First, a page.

NASA administrator Jim Bridenstine said during a webinar announcing the new proposed changes: ‘We need to relook at these policies because we can’t go to Mars with humans if the principle that we’re living by is that we can’t have any microbial substances with us.’

‘Because that’s just not possible.’

The first directive focuses on the moon, as there is a ‘rare risk that pollution carried by a spacecraft could jeopardize future missions.’

The document breaks the lunar orb into two different categories – the ‘vast majority’ and ‘the very tips of the North and South Pole.’

The first category does not have requirements, as NASA determined life will not be found in these areas.

However, the second contains craters with water ice that are targets for the moon mission, Artemis.

‘We need to make sure that when we go to the Moon, we’re protecting those very important scientific sites where there is a risk of… harmfully contaminating the Moon from a biological perspective,’ Bridenstine said.

‘Under Category II, you can go there, but we just have to be really careful to inventory all of the biology that we may be taking with us.’

For Mars, the space agency is not only concerned about contaminating the Martian surface, but also it contaminating robots and astronauts for when they return to Earth.

The Artemis mission will send the first woman and next man to the moon around 2024. Humans are set to fly to Mars in the 2030s

The Artemis mission will send the first woman and next man to the moon around 2024. Humans are set to fly to Mars in the 2030s

This directive establishes a path from knowledge gained from the International Space Station, Gateway, lunar surface operations, as well as robotic missions to Mars will be leveraged to prevent harmful forward and backward harmful biological contamination.

‘It’s vital that NASA’s regulations remain synchronized with our capabilities and plans,’ said Bridenstine.

‘This NID will enable the human exploration of Mars, creating new opportunities for awe inspiring science and innovative commercial activities. I believe science and human exploration are complimentary endeavors and I’m excited to see these policy reforms open up a new era of discovery.’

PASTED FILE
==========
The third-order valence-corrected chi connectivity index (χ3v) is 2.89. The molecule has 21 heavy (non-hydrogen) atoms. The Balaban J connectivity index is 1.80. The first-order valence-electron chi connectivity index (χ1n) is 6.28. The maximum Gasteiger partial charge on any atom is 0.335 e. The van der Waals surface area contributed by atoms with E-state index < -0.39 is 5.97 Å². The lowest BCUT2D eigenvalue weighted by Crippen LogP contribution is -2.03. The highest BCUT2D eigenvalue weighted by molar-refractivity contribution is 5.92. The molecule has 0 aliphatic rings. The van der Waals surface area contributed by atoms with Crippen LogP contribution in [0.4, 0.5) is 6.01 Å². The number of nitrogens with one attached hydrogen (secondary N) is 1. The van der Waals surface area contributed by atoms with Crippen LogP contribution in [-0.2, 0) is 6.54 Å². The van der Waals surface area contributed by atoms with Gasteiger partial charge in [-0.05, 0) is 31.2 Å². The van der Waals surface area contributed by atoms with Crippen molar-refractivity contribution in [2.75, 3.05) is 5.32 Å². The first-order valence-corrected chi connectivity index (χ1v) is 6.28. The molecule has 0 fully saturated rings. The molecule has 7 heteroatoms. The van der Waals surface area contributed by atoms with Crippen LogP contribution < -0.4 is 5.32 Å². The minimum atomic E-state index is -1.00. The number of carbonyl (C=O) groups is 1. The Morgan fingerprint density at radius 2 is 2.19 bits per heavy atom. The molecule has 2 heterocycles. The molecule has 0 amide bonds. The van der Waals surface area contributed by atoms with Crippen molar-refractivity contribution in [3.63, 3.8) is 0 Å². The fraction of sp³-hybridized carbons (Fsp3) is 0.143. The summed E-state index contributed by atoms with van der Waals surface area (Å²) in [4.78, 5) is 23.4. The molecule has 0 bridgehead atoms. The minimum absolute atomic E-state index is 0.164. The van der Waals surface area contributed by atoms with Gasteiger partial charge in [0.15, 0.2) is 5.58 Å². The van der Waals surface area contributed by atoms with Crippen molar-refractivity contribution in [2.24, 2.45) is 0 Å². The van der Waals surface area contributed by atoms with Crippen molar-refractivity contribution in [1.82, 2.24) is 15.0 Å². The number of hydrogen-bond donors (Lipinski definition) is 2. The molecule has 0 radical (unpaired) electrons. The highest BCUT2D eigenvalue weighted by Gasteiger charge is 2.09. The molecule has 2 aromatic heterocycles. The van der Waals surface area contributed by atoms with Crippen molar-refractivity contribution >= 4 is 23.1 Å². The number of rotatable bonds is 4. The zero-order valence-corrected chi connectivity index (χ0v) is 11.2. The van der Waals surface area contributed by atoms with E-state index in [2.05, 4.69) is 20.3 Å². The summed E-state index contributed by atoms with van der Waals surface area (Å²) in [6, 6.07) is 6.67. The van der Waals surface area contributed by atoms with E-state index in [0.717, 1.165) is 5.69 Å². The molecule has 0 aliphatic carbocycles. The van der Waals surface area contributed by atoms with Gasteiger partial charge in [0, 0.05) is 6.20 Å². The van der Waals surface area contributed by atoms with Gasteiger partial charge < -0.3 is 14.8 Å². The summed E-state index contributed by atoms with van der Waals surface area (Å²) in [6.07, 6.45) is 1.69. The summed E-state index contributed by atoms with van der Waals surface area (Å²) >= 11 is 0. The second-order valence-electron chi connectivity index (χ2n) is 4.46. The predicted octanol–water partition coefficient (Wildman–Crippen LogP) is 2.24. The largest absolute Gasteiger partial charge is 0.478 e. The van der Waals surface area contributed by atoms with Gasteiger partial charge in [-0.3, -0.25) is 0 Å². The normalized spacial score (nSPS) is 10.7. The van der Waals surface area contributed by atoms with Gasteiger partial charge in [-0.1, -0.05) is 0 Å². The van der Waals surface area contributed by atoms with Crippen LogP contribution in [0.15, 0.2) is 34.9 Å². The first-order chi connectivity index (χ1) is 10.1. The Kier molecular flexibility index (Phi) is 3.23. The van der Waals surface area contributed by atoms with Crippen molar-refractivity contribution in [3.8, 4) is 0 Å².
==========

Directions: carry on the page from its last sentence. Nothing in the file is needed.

NASA will land the first woman and next man on the Moon in 2024 as part of the Artemis mission

Artemis was the twin sister of Apollo and goddess of the Moon in Greek mythology. 

NASA has chosen her to personify its path back to the Moon, which will see astronauts return to the lunar surface by 2024 –  including the first woman and the next man.

Artemis 1, formerly Exploration Mission-1, is the first in a series of increasingly complex missions that will enable human exploration to the Moon and Mars. 

Artemis 1 will be the first integrated flight test of NASA’s deep space exploration system: the Orion spacecraft, Space Launch System (SLS) rocket and the ground systems at Kennedy Space Center in Cape Canaveral, Florida.  

Artemis 1 will be an uncrewed flight that will provide a foundation for human deep space exploration, and demonstrate our commitment and capability to extend human existence to the Moon and beyond. 

During this flight, the spacecraft will launch on the most powerful rocket in the world and fly farther than any spacecraft built for humans has ever flown.

It will travel 280,000 miles (450,600 km) from Earth, thousands of miles beyond the Moon over the course of about a three-week mission. 

Artemis 1, formerly Exploration Mission-1, is the first in a series of increasingly complex missions that will enable human exploration to the Moon and Mars. This graphic explains the various stages of the mission

Artemis 1, formerly Exploration Mission-1, is the first in a series of increasingly complex missions that will enable human exploration to the Moon and Mars. This graphic explains the various stages of the mission

Orion will stay in space longer than any ship for astronauts has done without docking to a space station and return home faster and hotter than ever before. 

With this first exploration mission, NASA is leading the next steps of human exploration into deep space where astronauts will build and begin testing the systems near the Moon needed for lunar surface missions and exploration to other destinations farther from Earth, including Mars. 

The will take crew on a different trajectory and test Orion’s critical systems with humans aboard.

The SLS rocket will from an initial configuration capable of sending more than 26 metric tons to the Moon, to a final configuration that can send at least 45 metric tons. 

Together, Orion, SLS and the ground systems at Kennedy will be able to meet the most challenging crew and cargo mission needs in deep space.

Eventually NASA seeks to establish a sustainable human presence on the Moon by 2028 as a result of the Artemis mission.

The space agency hopes this colony will uncover new scientific discoveries, demonstrate new technological advancements and lay the foundation for private companies to build a lunar economy.